So, you have to actually enjoy that process, and have a lot of fun making videos, and going into tech, to actually get to reap those rewards, and that’s something you have to think about if you’re just getting started.
Pat Flynn: I like that a lot. I like that you said it was lucky that you didn’t go into this with the purpose of turning it into a career. It’s funny, because a lot of us do do this so that we can turn it into a career, which is often something that would actually stop us from doing and achieving the success that we want, which is really interesting.
You had also said that there were some other lucky moments, or quote “lucky moments,” and I don’t think that was lucky, I think it was just . . . made sense, and there’s a reason why you’re here today, is because you just kept creating, and you were consistent. What other lucky moments, if you will, happened along the way for you to get here?
Marques Brownlee: Yeah, I mean, I guess . . . So that the time that I was starting on YouTube there’s obviously a couple different genres, or niches, you could say, tech on YouTube being one of the smallest. So I think I remember when I’m starting there are maybe three or four of the tech YouTubers, creators, that today everyone already knows them, everyone’s familiar with the beginnings, and the 2008, 2009 videos.
And I have the luck of actually getting on their radar, and being able to sort of follow in their footsteps, and they sort of enabled a lot of what I do now, that established that people are actually willing to watch tech videos on YouTube. So that was fortunate timing.
And also the fact that I’m young, and at that time in high school and getting into college, didn’t really have a whole lot of expenses, so anything that I made back from the channel I was able to put right back into it, buy a new mouse, buy a new laptop cooler, a new accessory, and do videos on that. So, those type of things, where I didn’t really have to worry too much about it being a career.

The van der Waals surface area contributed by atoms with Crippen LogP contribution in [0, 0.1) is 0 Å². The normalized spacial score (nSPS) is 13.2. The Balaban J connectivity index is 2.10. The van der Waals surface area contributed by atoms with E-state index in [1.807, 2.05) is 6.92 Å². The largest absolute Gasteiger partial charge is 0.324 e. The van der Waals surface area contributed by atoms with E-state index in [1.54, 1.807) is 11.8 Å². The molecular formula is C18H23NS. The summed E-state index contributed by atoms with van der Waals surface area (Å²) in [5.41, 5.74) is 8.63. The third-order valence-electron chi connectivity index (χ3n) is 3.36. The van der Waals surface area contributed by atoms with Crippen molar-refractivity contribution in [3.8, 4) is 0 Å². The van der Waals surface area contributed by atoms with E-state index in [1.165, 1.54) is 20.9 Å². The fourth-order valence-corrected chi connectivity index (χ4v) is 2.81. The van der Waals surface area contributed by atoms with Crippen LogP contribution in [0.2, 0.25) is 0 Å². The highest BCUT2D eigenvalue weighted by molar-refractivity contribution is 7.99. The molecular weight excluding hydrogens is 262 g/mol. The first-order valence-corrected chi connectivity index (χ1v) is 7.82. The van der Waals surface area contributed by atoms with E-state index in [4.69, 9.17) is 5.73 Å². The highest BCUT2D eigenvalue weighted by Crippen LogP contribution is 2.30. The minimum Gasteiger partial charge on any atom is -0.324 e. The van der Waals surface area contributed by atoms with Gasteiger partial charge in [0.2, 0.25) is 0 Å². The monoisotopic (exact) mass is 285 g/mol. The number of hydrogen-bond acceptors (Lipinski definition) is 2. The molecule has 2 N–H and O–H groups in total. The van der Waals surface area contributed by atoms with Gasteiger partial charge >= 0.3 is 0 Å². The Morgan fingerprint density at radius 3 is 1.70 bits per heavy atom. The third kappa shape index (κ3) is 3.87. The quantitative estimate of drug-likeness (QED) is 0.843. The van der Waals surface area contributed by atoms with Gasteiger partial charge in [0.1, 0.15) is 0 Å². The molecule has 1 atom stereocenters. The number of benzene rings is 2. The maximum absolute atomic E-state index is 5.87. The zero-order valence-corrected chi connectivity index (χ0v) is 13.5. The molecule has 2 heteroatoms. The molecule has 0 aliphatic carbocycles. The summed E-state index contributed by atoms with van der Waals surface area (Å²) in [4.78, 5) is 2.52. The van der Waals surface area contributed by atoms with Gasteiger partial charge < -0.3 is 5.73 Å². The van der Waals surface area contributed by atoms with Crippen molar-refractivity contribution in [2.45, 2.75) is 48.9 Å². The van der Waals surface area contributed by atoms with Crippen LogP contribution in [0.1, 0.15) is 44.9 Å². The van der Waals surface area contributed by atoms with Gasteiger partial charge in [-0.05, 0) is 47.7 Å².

Pat Flynn: Was that initial income that was coming in from the channel, was that simply coming from YouTube ads, and AdSense, and those kinds of things?
Marques Brownlee: Yeah. Yeah, yeah, all straight up literally, like, the YouTube Partner Program was something you had to apply to get accepted into back at that time. So I remember specifically applying, getting denied. And once you get denied I think there was a six month period where you’re not allowed to apply again. So you had to really know you were going to get in. And then I was denied, I waited six months, I applied again, was denied again. Waited six months, applied again, was denied again. Waited six months, and then was invited. So . . .
Pat Flynn: Interesting, okay.
Marques Brownlee: It was a weird . . . Yeah, it was a sort of a long process of obviously literally making no money, but continuing to make the videos, because that part was fun.
Pat Flynn: I think that persistence is really key. A lot of success stories that we know about, JK Rowling, her books were rejected by many publishers. My favorite movie, Back to the Future, was rejected by twenty different studios before it finally turned into my favorite movie of all time. And there’s many examples of that, Rovio and Angry Birds being the fifty-second game that they ever created, and nobody knows about the first fifty-one games.